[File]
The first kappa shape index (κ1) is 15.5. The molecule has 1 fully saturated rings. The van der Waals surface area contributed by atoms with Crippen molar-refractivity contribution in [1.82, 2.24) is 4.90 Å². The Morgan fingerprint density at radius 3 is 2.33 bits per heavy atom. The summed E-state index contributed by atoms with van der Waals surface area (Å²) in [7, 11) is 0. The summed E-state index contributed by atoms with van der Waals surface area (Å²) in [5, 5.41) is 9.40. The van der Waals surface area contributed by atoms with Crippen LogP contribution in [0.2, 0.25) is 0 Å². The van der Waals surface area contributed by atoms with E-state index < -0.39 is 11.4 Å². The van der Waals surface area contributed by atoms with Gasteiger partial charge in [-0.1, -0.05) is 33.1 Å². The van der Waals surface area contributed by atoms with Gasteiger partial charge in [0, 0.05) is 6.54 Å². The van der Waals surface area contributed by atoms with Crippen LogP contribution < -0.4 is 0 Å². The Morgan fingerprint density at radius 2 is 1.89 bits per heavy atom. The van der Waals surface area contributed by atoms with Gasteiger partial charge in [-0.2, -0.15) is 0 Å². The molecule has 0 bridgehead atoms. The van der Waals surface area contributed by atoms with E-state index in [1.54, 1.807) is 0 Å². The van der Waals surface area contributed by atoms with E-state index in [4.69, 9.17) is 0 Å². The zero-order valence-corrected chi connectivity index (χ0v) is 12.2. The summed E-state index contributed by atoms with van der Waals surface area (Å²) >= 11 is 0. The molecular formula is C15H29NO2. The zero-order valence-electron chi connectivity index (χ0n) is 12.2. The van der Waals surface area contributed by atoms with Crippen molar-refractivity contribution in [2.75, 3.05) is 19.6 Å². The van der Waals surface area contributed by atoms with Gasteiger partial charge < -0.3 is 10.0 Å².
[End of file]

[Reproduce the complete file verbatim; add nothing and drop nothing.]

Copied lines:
The first kappa shape index (κ1) is 15.5. The molecule has 1 fully saturated rings. The van der Waals surface area contributed by atoms with Crippen molar-refractivity contribution in [1.82, 2.24) is 4.90 Å². The Morgan fingerprint density at radius 3 is 2.33 bits per heavy atom. The summed E-state index contributed by atoms with van der Waals surface area (Å²) in [7, 11) is 0. The summed E-state index contributed by atoms with van der Waals surface area (Å²) in [5, 5.41) is 9.40. The van der Waals surface area contributed by atoms with Crippen LogP contribution in [0.2, 0.25) is 0 Å². The van der Waals surface area contributed by atoms with E-state index < -0.39 is 11.4 Å². The van der Waals surface area contributed by atoms with Gasteiger partial charge in [-0.1, -0.05) is 33.1 Å². The van der Waals surface area contributed by atoms with Gasteiger partial charge in [0, 0.05) is 6.54 Å². The van der Waals surface area contributed by atoms with Crippen LogP contribution < -0.4 is 0 Å². The Morgan fingerprint density at radius 2 is 1.89 bits per heavy atom. The van der Waals surface area contributed by atoms with Gasteiger partial charge in [-0.2, -0.15) is 0 Å². The molecule has 0 bridgehead atoms. The van der Waals surface area contributed by atoms with E-state index in [1.54, 1.807) is 0 Å². The van der Waals surface area contributed by atoms with E-state index in [4.69, 9.17) is 0 Å². The zero-order valence-corrected chi connectivity index (χ0v) is 12.2. The summed E-state index contributed by atoms with van der Waals surface area (Å²) >= 11 is 0. The molecular formula is C15H29NO2. The zero-order valence-electron chi connectivity index (χ0n) is 12.2. The van der Waals surface area contributed by atoms with Crippen molar-refractivity contribution in [2.75, 3.05) is 19.6 Å². The van der Waals surface area contributed by atoms with Gasteiger partial charge < -0.3 is 10.0 Å².